Sounds & Calls
One of the diagnostic vocalisations of this species is a complex series of low-high bi-phasic notes often given by males which ends with a brief phrase of lower-pitched bubbly notes. The female great call is also unique – a series of sweeping notes which rise, accelerate, then decelerate, rise again, and taper off. When duetting with the female great call, males contribute a rapid series of notes similar to the great call of female Mueller’s Bornean Gibbon (Hylobates muelleri) and frequently add one of the aforementioned bi-phasic series to complete the duet.
As a result of widespread deforestation and hunting throughout much of its range, Pileated Gibbon populations are decreasing and are now considered endangered.
Listen to Pileated Gibbon Sounds
The video below fetaures a male Pileated Gibbon singing in Khao Yai National Park, Thailand. This cut includes several examples of the distinctive low-high bi-phasic series with bubbly trailing notes.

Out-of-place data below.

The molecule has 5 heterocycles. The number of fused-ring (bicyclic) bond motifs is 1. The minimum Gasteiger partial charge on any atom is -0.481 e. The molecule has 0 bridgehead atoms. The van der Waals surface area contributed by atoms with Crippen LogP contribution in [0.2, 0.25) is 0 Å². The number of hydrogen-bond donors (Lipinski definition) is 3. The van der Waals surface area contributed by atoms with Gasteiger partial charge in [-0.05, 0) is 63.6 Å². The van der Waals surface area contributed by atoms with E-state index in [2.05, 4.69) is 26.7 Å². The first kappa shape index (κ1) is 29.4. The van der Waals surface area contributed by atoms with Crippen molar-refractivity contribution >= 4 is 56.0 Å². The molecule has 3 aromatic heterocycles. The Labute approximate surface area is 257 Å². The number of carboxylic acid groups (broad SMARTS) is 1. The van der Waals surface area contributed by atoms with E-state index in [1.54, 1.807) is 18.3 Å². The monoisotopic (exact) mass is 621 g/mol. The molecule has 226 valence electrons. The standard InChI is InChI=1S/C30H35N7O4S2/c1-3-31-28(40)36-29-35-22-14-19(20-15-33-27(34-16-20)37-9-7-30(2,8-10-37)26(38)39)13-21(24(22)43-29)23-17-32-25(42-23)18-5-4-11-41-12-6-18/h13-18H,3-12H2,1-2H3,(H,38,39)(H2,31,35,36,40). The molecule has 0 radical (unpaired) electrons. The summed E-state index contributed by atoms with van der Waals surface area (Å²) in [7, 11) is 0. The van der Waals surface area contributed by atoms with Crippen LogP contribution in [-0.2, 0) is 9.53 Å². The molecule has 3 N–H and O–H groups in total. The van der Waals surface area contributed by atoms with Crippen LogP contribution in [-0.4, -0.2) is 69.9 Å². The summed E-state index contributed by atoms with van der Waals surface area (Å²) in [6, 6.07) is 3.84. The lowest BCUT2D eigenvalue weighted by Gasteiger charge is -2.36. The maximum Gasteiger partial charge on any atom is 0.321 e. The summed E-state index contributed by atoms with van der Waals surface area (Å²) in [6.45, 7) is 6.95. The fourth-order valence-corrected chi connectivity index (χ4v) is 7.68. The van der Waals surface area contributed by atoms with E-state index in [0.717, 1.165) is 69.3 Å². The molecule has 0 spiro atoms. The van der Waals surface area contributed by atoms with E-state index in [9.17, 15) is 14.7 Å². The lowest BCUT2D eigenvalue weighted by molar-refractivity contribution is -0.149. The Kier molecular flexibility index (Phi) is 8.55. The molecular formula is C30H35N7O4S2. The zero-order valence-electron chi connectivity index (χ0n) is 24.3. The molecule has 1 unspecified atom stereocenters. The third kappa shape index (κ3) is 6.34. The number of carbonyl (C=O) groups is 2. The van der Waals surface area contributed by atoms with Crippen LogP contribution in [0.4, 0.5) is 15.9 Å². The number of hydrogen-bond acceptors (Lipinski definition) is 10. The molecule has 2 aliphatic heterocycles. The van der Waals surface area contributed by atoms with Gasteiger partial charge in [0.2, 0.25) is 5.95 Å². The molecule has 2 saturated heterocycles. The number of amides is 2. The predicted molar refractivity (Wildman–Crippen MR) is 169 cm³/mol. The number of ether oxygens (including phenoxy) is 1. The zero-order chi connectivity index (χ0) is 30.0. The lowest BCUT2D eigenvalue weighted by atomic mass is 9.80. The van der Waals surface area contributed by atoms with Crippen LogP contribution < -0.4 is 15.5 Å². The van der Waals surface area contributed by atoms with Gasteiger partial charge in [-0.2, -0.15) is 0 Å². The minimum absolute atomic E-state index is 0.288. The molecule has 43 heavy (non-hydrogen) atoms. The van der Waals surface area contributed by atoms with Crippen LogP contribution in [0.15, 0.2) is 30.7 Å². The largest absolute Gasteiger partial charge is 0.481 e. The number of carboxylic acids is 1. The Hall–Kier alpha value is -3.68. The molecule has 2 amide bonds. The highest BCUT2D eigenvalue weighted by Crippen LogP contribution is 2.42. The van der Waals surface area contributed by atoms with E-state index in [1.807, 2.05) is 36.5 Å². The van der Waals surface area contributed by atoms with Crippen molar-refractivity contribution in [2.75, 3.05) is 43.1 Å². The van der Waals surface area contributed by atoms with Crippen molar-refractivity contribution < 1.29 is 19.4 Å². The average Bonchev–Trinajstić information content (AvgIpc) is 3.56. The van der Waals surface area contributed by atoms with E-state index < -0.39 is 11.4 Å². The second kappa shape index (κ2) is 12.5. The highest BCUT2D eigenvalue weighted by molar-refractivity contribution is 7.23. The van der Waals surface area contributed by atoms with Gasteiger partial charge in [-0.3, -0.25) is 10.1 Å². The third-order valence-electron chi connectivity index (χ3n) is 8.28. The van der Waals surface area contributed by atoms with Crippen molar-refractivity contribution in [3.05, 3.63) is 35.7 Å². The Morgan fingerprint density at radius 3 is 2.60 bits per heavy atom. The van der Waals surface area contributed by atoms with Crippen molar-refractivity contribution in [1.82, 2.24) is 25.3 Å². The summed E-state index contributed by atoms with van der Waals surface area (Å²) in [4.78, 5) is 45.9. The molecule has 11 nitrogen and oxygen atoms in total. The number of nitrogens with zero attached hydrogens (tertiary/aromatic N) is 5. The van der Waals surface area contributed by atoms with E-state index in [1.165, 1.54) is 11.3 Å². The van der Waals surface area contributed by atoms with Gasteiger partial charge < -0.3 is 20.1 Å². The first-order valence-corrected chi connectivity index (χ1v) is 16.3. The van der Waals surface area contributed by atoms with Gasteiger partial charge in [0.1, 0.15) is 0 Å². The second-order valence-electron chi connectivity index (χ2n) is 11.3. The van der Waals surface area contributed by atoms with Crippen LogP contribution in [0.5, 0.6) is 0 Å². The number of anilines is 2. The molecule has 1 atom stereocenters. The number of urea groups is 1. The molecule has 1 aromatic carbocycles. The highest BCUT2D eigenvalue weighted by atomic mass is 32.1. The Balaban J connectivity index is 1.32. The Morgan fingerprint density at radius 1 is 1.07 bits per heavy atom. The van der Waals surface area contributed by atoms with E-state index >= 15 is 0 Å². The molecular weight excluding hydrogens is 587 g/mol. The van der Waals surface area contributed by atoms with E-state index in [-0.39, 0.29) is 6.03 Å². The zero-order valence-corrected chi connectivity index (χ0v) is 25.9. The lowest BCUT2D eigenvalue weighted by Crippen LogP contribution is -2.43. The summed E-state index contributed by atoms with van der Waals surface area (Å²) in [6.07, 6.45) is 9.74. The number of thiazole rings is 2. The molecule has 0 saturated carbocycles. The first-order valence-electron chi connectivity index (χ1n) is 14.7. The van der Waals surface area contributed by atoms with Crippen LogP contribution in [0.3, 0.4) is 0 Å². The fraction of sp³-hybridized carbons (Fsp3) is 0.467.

Spectrogram showing male Pileated Gibbon (Hylobates pileatus) bi-phasic series of notes which ends with a brief phrase of lower-pitched bubbly notes.
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Primate sounds from South-east Asia:
- Orangutan, Bornean (Pongo pygmaeus)
- Gibbon, Agile (Hylobates agilis)
- Gibbon, Mueller's (Hylobates muelleri)
- Gibbon, Pileated (Hylobates pileatus)
- Gibbon, White-handed (Hylobates lar)
- Langur, Banded (Presbytis robinsoni)
- Langur, Dusky (Trachypithecus obscurus)
- Leaf Monkey, Red (Presbytis rubicunda)
- Macaque, Long-tailed (Macaca fascicularis)
- Siamang (Symphalangus syndactylus)